The impact of climate change on food and nutrition security is exacerbating the existing inequalities in access to resources and contributing to injustice. Those who have done the least to cause the climate change problem are already suffering its impacts on one of their most fundamental human rights – the right to food. The marginalised communities and primitive tribes and communities are adversely affected. Their dependence on the natural resources for income and nutrition has crippled their livelihood.

In India, almost 52 per cent of the labour force is employed in the agricultural sector, yet the sector contribution to the national GDP is only 17 per cent. This discrepancy is on account of a neglected policy for agriculture and farming communities continue to suffer due to lack of agricultural modernisation, ecological degradation and rural indebtedness. Farmer suicides and food prices have been on the rise in India since the last few years. The condition of farmers in the semi-arid region of Bundelkhand in Central India is deplorable.

Dr. Ashok Khosla OBE, one of the world’s leading experts on the environment and sustainable development, has been awarded the 2011 WWF Duke of Edinburgh Conservation Medal.

Given the importance of a credible monitoring and evaluation (M&E) of NREGS for qualitative improvements, timely redressal of grievances and mid course corrections in implementation, a third party monitoring and evaluation team was set up in June 2009 by the Ministry of Rural Development, Government of Uttar Pradesh.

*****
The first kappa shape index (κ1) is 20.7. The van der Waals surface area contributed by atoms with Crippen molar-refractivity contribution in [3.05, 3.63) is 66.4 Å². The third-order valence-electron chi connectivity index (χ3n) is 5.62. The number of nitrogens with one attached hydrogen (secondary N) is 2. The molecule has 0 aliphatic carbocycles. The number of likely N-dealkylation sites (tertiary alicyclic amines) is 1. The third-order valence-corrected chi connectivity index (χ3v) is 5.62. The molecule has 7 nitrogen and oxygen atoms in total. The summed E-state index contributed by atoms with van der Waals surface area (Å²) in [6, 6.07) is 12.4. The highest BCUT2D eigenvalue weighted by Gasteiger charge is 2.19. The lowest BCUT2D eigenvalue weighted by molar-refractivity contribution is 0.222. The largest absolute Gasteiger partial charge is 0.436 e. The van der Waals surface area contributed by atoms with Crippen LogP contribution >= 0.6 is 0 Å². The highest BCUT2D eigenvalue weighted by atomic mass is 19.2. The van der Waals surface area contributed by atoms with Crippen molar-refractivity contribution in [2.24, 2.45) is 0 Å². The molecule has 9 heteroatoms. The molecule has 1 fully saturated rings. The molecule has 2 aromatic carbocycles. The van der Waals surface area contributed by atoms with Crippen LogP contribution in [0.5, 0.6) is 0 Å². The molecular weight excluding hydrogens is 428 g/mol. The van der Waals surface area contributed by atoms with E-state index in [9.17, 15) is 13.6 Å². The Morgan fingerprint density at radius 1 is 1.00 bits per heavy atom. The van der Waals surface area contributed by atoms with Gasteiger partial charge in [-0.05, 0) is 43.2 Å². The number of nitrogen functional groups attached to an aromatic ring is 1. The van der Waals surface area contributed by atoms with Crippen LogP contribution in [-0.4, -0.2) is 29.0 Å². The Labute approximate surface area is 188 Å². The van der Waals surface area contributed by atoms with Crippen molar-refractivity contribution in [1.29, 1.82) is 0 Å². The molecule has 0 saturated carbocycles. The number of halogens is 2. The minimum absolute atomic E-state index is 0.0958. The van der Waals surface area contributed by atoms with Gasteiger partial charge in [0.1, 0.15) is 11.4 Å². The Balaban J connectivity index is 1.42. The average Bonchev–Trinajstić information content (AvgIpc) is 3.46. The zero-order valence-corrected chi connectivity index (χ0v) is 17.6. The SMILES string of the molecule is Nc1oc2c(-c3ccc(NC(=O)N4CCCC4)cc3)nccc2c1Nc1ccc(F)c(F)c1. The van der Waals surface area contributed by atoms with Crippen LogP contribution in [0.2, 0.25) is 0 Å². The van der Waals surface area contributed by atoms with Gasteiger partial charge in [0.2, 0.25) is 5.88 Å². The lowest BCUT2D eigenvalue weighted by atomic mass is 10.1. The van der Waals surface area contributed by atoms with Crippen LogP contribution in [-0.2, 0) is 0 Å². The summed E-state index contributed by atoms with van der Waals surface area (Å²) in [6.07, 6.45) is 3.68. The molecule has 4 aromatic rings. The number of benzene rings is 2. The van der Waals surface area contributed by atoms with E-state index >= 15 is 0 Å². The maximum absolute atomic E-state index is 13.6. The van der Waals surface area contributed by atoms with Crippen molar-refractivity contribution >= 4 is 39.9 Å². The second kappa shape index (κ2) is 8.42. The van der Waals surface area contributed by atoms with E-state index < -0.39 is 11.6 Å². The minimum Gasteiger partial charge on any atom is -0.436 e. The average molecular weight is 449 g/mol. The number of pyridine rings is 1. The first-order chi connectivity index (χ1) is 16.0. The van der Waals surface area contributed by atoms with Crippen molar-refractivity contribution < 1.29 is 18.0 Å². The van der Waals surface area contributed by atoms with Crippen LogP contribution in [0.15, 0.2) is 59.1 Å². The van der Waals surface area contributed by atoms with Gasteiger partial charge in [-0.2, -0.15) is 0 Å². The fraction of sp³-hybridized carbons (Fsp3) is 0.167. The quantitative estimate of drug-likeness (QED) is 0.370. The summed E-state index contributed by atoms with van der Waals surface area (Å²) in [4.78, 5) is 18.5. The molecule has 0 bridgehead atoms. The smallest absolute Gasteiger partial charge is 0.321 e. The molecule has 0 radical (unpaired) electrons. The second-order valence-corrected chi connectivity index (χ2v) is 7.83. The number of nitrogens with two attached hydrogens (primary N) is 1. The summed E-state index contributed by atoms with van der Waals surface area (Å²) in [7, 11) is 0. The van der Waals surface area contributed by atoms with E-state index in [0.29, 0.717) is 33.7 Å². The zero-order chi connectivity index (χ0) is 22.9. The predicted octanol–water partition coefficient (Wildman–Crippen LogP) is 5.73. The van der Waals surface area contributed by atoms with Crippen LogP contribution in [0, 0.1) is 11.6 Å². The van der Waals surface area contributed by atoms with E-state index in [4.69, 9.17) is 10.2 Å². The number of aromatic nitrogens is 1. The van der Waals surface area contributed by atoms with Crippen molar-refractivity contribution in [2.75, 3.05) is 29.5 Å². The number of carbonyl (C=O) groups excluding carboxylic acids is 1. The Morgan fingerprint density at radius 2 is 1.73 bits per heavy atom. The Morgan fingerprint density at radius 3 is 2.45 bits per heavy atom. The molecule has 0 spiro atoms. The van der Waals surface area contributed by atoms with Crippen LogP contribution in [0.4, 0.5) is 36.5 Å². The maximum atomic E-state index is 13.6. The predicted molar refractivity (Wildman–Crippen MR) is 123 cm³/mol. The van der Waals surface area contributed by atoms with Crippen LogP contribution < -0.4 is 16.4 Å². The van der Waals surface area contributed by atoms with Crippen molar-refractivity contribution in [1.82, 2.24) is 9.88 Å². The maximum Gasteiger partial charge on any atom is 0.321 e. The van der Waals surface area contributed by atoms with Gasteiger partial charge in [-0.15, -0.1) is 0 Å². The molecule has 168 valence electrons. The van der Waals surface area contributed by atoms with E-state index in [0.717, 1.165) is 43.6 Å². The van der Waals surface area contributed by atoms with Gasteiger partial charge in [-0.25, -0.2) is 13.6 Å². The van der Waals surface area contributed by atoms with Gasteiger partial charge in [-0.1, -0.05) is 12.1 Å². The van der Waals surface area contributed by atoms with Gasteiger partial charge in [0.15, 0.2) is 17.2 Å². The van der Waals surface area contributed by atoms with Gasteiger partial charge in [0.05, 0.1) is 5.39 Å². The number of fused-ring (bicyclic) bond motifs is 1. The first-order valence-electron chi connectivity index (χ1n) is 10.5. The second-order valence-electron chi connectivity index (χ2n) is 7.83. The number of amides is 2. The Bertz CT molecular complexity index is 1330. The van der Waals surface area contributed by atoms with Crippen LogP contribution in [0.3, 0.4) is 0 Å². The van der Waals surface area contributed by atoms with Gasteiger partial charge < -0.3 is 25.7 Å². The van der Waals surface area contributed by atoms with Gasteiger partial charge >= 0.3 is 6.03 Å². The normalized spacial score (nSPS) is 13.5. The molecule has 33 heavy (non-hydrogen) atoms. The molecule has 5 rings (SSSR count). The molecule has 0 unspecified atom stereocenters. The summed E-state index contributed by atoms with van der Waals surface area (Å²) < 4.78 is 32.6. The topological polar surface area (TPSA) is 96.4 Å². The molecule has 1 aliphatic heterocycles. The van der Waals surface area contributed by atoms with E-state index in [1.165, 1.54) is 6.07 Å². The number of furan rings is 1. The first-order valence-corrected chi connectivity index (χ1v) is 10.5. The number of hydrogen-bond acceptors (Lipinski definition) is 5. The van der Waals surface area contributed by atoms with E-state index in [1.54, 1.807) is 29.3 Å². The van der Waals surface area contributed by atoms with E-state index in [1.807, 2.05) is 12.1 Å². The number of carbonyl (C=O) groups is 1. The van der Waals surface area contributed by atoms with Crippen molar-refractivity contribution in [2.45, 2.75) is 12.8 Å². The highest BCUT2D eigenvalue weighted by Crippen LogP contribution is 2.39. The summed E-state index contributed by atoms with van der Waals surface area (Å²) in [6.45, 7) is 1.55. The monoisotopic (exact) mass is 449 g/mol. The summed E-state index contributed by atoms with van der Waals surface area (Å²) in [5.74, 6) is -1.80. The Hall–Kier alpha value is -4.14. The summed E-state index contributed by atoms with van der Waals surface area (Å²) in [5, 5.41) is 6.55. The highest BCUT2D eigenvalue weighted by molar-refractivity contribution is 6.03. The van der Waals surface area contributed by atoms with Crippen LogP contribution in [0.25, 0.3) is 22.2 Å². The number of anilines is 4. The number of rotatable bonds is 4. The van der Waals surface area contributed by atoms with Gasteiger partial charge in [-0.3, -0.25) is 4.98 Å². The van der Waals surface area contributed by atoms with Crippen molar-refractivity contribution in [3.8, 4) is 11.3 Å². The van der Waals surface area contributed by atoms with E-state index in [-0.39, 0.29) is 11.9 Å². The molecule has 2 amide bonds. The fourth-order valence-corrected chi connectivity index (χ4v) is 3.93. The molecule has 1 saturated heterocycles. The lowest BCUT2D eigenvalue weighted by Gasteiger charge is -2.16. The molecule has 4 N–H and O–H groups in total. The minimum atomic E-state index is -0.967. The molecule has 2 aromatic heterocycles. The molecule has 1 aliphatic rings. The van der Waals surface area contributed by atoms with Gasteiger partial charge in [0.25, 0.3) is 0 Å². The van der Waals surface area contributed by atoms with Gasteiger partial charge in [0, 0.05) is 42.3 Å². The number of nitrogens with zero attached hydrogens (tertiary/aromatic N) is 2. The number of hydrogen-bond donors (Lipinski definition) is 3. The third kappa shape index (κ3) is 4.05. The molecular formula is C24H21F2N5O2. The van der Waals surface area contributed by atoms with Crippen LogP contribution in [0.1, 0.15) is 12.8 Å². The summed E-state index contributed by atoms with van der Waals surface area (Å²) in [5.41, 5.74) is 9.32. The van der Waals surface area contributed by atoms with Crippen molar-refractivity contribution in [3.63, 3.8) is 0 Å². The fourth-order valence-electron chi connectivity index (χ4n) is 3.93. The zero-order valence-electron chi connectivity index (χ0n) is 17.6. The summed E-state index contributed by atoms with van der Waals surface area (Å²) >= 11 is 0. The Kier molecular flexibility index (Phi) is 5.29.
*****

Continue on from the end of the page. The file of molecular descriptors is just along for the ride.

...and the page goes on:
The National Rural Employment Guarantee Act (NREGA) 2005 has been a landmark legislation in the Indian history of social security legislation post independence.

The National Rural Employment Guarantee Scheme (NREGS) has been devised as a public works programme to address the issue of a rights-based approach to development; provide income security to the rural households through guaranteed wage employment; reduce/check distress migration from rural to urban areas; and create durable community assets (in the rural areas) to trigger an overall development of

Development Alternatives (DA), a non- profit in New Delhi, recently organised a three-day Capacity Building Training on "Building for Future: Green and eco-friendly". Attended by students, architects and civil engineers from across India, the training programme aimed at creating awareness about sustainable building practices and green buildings.

When it came to encourage the use of solar energy in Rampura, the man of the hour was Ghanshyam Yadav. A pilot project was planned by Scatec Solar in collaboration with Development Alternatives to develop solar energy in Rampura village, Jhansi. Rampura was yet to be blessed with electricity.

New Delhi: This Commonwealth Games, get ready for drains that, if not cleaner, at least look more colourful.

In a novel project, the Delhi government is opening up the city

Change is not something that happens automatically. Our collective effort is what acts as a catalyst in the process of change, said Sharda Devi, President of Samagra Jal Vikas Samiti of Pipra. Earlier, women of this village had to walk 2 to 3 kilometers to collect water, spending most of their time in this pursuit. The situation is vastly different now.